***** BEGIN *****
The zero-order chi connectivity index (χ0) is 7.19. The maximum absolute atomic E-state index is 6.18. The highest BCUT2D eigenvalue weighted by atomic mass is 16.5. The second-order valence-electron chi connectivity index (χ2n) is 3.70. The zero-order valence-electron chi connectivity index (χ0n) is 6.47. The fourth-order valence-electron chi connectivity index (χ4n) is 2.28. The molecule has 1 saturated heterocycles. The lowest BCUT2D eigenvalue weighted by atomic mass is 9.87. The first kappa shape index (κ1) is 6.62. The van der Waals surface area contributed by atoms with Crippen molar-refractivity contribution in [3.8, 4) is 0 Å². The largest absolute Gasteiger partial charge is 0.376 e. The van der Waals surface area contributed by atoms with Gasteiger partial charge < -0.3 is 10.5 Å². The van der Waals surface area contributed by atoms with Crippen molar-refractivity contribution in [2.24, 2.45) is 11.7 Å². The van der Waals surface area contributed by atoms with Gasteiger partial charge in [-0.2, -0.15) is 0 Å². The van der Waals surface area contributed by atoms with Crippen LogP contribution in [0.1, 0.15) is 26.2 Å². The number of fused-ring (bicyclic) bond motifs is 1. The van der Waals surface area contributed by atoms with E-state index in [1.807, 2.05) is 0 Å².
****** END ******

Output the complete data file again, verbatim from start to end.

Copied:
The zero-order chi connectivity index (χ0) is 7.19. The maximum absolute atomic E-state index is 6.18. The highest BCUT2D eigenvalue weighted by atomic mass is 16.5. The second-order valence-electron chi connectivity index (χ2n) is 3.70. The zero-order valence-electron chi connectivity index (χ0n) is 6.47. The fourth-order valence-electron chi connectivity index (χ4n) is 2.28. The molecule has 1 saturated heterocycles. The lowest BCUT2D eigenvalue weighted by atomic mass is 9.87. The first kappa shape index (κ1) is 6.62. The van der Waals surface area contributed by atoms with Crippen molar-refractivity contribution in [3.8, 4) is 0 Å². The largest absolute Gasteiger partial charge is 0.376 e. The van der Waals surface area contributed by atoms with Gasteiger partial charge < -0.3 is 10.5 Å². The van der Waals surface area contributed by atoms with Crippen molar-refractivity contribution in [2.24, 2.45) is 11.7 Å². The van der Waals surface area contributed by atoms with Gasteiger partial charge in [-0.2, -0.15) is 0 Å². The van der Waals surface area contributed by atoms with Crippen LogP contribution in [0.1, 0.15) is 26.2 Å². The number of fused-ring (bicyclic) bond motifs is 1. The van der Waals surface area contributed by atoms with E-state index in [1.807, 2.05) is 0 Å².